California inmate sues state over maggots and mice on prison dining tables

The state of California is awaiting a judge’s ruling in a civil case over deteriorating prison conditions that could put officials in a bind as they attempt to stay below a federally-imposed cap on inmates. [NBC News]

Robert Escareno, an inmate at Corcoran State Prison, filed a lawsuit alleging maggots and mice are falling on dining tables at the state corrections facility, and bird droppings are seeping through holes in the roof. The case, which has already gone to trial, has come at a time in which there is increased scrutiny over prison conditions across the state and nationwide. 

In April 2018, mice twice fell onto the dining table and scurried into a dishwashing area at the Corcoran prison, inmate Marvin Dominguez said in court testimony. In October, a squirmy maggot fell onto Dominguez’s food tray. 

Escareno testified about how bird feces paint the dining room wall. The plaintiff also said mold and other contaminants aggravate his allergies.

State officials say they are fixing the roofs as fast as they can. Officials also argue inmates attract vermin by tossing food and hiding liquor they make, known as pruno, in the damaged ceiling.

Lt. Michael Owens testified that inmates toss food onto the ventilation system through openings in the ceiling, which in turn, attracts flies that produce maggots and fall from the ceiling. Meanwhile, Lt. Nicholas Tyler testified inmate workers likely climbed atop kitchen carts to hide 10 to 15 pounds of pruno atop a ventilation duct in the deteriorating ceiling area in November and that, in February, he discovered another batch of hidden hooch, which was attracting flies.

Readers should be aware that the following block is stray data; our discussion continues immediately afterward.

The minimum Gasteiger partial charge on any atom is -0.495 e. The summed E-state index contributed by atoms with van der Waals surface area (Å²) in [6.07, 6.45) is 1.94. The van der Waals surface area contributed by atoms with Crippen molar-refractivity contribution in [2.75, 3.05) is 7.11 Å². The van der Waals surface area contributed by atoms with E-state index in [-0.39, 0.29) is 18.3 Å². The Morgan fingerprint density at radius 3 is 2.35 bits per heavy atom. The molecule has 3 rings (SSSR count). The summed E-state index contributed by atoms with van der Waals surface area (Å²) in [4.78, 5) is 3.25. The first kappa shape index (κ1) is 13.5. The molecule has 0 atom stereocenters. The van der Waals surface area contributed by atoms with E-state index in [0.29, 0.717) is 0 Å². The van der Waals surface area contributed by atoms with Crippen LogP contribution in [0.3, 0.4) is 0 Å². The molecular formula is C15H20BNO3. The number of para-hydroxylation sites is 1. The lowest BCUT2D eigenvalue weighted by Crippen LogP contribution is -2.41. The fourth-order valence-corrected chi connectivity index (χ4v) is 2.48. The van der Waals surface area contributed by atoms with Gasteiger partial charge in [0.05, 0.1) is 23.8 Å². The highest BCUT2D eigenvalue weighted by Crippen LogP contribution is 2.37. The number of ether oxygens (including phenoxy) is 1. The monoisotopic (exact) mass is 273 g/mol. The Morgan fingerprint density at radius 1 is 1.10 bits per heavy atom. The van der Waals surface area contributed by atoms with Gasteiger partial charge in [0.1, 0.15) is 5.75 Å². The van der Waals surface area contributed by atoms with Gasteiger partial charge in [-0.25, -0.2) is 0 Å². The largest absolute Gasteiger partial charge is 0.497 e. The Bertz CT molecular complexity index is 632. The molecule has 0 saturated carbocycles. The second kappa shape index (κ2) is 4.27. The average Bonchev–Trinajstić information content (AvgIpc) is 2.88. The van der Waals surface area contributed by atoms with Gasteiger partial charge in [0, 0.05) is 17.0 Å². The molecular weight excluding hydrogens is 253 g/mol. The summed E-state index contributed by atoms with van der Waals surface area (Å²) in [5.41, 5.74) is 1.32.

Steven Norris, a licensed architect, engineer and building contractor, testified the dining hall roof attracts lots of pigeons that poop. Some of the birds die, and their waste washes into the building whenever it rains, Norris said.

In addition to spawning mold, leaking roofs short out electrical systems, including lights, fire alarm control panels and fire suppression systems, corrections officials say.

The state has committed $260 million over four years to repair leaking roofs and clear dangerous mold at more than two dozen deteriorating prisons. Overdue maintenance at the prisons is estimated to cost more than $1 billion.

Thus far, the state has replaced roofs at eight of California’s 34 prison. Another 20 roofs still need replacement, but the current state budget allocates funds for replacing roofs at just two prisons. 

Design work alone for the Corcoran prison’s new dining room roof has taken nearly two yers. Prison officials say they do not know when construction will begin.

Escareno’s suit demands swifter action. 

Kings County Superior Court Judge Donna Tarter is expected to decide by May whether to order the Corcoran prison to close the dining hall and feed about 800 inmates in their dormitories. Officials say the proposed stop-gap measure would cause considerable practical complications while interfering with prison programs.

Currently, California is about 3,300 inmates below a cap set by federal judges in order to improve prison conditions. Additionally, 1,400 inmates are expected to be returned from a private out-of-state prison to California facilities by June.

If inmates have to be moved because of leaky roofs, the state may risk exceeding its federally-imposed cap on inmates.

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